The final chapter is a rich blend of contemporary references, aphorisms, instructions, rhetorical questions, and parables. If you find a particular Thoreauvian rhetorical stance tedious, just wait a few lines.

He begins with the theme of excursion. In case you’ve forgotten, we’ve been on a journey—of a year at the Pond, a survey of what’s essential in life, examining how we live in and connect with the world, and what else? Where else has this journey of reading Walden taken you personally?

He tethers the theme with places appealing to the imagination of exploring and well-known navigators and explorers. Sir John Franklin had famously disappeared looking for the Northwest Passage. The “Symmes’ Hole” refers to a theory that the earth is hollow, with entry holes at the poles.

By now, you may suspect his conclusions about where we may explore.

He moves into what he learned by his “experiment,” writing some of the most quoted passages in the book. He plays with the word extravagant. Consider its Latin roots: extra: outside; vagari: to wander.

Kittlybenders refers to a game of running or skating over thin ice.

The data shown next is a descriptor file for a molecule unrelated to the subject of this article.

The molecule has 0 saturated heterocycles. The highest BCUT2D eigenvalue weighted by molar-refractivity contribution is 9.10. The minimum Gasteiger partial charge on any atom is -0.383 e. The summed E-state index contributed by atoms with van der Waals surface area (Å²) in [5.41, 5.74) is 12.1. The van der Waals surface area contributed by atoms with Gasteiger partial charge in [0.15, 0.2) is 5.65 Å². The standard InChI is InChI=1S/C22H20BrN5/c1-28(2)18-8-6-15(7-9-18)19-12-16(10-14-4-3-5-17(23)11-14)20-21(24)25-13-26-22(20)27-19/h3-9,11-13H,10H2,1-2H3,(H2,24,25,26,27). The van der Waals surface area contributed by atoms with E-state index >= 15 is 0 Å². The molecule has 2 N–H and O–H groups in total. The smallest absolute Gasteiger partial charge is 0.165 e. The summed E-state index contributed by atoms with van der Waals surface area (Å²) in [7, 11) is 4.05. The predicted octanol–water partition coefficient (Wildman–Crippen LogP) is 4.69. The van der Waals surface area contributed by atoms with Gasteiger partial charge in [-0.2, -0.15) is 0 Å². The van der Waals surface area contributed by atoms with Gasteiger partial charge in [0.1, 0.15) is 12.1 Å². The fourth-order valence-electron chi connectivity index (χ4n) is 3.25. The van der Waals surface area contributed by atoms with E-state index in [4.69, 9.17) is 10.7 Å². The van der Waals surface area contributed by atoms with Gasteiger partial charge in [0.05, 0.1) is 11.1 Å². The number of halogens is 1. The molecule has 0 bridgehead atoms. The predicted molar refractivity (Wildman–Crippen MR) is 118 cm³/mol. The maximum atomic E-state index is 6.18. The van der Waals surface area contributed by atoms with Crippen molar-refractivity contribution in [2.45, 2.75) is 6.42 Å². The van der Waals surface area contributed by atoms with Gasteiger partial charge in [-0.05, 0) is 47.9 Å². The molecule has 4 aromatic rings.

The first parable about Kouroo is generally held to be made up by Thoreau, with a nod to the Indian hero Kuru in the Mahabharata.

While the bug parable is certainly about emerging into light and life, the story does have its antecedents in contemporary stories about a type of beetle that can hatch and emerge from wood.

The concluding lines take us to dawn, awakening, and finally, “The Sun is but a morning star.”

This is a chapter to relish. To celebrate your own accomplishment—Thoreau is a challenging travel companion. He invites us to find our own way while telling us how to do it. Find your own favorite sentences. Mull over some of the aphorisms and instructions. Arrive at your own conclusions about what is essential, and how to live awake in the world.


Cramer, Jeffery. Walden, A Fully Annotated Edition. New Haven: Yale University Press. 2004.
Harding, Walter. Walden, an Annotated Edition. Boston: Houghton Mifflin. 1995.